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Siobhain Egan Published in Lawyer Monthly

briberySiobhain’s latest article on bribery and corruption has been published in Lawyer Monthly’s March edition.

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LNL Lawyers on TV!

Laura Saunsbury was interviewed by CNN on 18th December 2012, explaining the differences between UK gun legislation and that of the United States, such was her success that she has been asked back to speak on another CNN television show on 22nd December 2012.

Siobhain Egan was interviewed on AL Jeezera on 19th December 2012  about the deficiencies of UK criminal legislation vis a vis criminal prosecutions and the Libor scandal.

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Possible Libor Arrests/Charges within the Next Month

Siobhain Egan writes that both Bloomberg (12/11/2012) and the Telegraph (09/11/2012) report that the SFO (working alongside FSA and the CPS) are due to make arrests within the next month. The Telegraph, in the body of its article, refers to charges being brought, but we think that is a little presumptuous. One wonders what precipitated this decision. It is still very early days; the investigation only opened in July after the SFO were given an additional (and relatively small) budget of £3 million.

Perhaps it was the French Prosecutor’s recent decision to make arrests, or the US success when securing massive payments from Barclays and HSBC (amongst others) in this apparent international race to secure arrests in the Libor scandal. Perhaps it is the leaked HM CPSI report due to be released shortly, which details serious failings within the SFO re staff, training and results.

It seems that that former traders / rate setters with UBS, RBS, and Barclays PLC are within the sights of the SFO.

If you are concerned that you will be facing arrest or investigation, you will need skilled, experienced solicitors who are familiar with the SFO and their mind-set.

Contact Jeffrey Lewis, Siobhain Egan, Miles Herman, or Keith Wood.

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Interim Committee to Take Forward Anti-Tax Avoidance Work

The Government has announced that it will appoint an interim advisory group to oversee the development of guidance on the new General Anti-Abuse Rule (GAAR).

The GAAR is being introduced to deter and counter abusive tax avoidance, while providing certainty, retaining a tax regime that is attractive to businesses, and minimising costs for taxpayers and HMRC.

In the last budget, the Government announced that a GAAR Advisory Panel would be established to give opinions on specific cases and to approve HMRC guidance on the new rule. HMRC will shortly begin the process of advertising for and appointing a Chair of the Advisory Panel, who will then advise HMRC on appointing the other panel members.

This process will not be complete until early next year. Until this time, an interim group of panel members led by Graham Aaronson QC will oversee the development of the new guidance, after it is published for public consultation in December.

Exchequer Secretary to the Treasury, David Gauke said:

"HMRC already has a strong set of weapons to tackle tax avoidance, and the GAAR will be a valuable additional tool in tackling artificial and abusive avoidance schemes. But we are also clear that it must address such schemes without creating uncertainty for business investment. I am pleased that Graham Aaronson will bring to bear the expertise that he and his colleagues have already brought to the GAAR Study Group Report to ensure that HMRC’s guidance is of practical use to all taxpayers."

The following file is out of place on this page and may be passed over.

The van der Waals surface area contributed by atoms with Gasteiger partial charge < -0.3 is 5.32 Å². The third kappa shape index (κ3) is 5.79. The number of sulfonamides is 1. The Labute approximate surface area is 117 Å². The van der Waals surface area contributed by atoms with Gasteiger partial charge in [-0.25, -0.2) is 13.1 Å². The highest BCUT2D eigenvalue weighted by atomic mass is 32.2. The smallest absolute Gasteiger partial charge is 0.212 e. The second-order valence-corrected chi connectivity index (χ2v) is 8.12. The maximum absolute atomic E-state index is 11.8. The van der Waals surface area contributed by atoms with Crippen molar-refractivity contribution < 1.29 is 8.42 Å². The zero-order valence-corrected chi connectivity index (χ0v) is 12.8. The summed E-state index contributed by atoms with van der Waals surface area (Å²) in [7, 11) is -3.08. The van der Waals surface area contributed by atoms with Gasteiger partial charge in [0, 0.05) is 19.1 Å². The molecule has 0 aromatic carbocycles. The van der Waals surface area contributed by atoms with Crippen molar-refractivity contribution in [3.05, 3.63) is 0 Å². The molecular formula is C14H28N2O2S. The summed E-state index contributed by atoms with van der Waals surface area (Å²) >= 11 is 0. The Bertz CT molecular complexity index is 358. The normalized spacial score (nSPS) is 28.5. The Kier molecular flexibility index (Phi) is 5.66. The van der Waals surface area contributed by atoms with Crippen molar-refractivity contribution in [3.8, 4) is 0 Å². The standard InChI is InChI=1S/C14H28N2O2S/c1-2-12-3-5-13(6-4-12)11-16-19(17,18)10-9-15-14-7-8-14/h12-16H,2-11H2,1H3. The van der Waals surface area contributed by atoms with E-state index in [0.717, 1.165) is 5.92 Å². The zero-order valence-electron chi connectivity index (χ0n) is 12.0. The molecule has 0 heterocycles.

Contact Jeffrey Lewis or Siobhain Egan for advice on these issues.

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UK Film and TV Companies Warned of Corruption Risks Abroad

UK film and TV companies need to heed corruption and bribery risks in financing and making films abroad, fraud investigators at Ernst & Young have warned.

Ernst & Young’s Fraud Investigation & Disputes Services have warned that the next front for enforcers could be the film industry following a growing trend among studios to work in emerging markets on new productions.

There is also a general pressure on countries to raise quotas of imported films. In the US enforcers have begun to ask questions of studios about potential bribery of foreign officials showing the extent of filmmaking’s exposure to such risks.

The warning follows China’s relaxation on the number of foreign films that can be distributed in the country, while UK filmmakers looking abroad for new opportunities received a funding boost earlier this year.

Filmmaking can be exposed to corruption in a number of ways, including:

  • Gift-giving is important in certain cultures, but under some circumstances could be construed as a bribe. Filmmaking also may need access to areas or locations closed to the public which may risk so called ‘facilitation’ payments which are illegal under the Bribery Act.
  • Under the Bribery Act failure to carry out checks on third parties leaves a company open to unlimited fines if it was to have a bribery or corruption problem. Joint ventures and third parties doing business on filmmakers’ behalf should be background checked – film companies need to know who they are dealing with and what relationship they have to the government.

Mike Rudberg, partner in Ernst & Young’s Media & Entertainment Group, commented: “With recent regulatory changes, it is vital companies are aware of their potential risks. While in more regulated industries, such as oil and gas, aerospace and defence, employees have a mind-set to fight corruption, it may not yet be ingrained in the entertainment industry, particularly among local operations.”

Contact Jeffrey Lewis or Siobhain Egan for advice on these issues.

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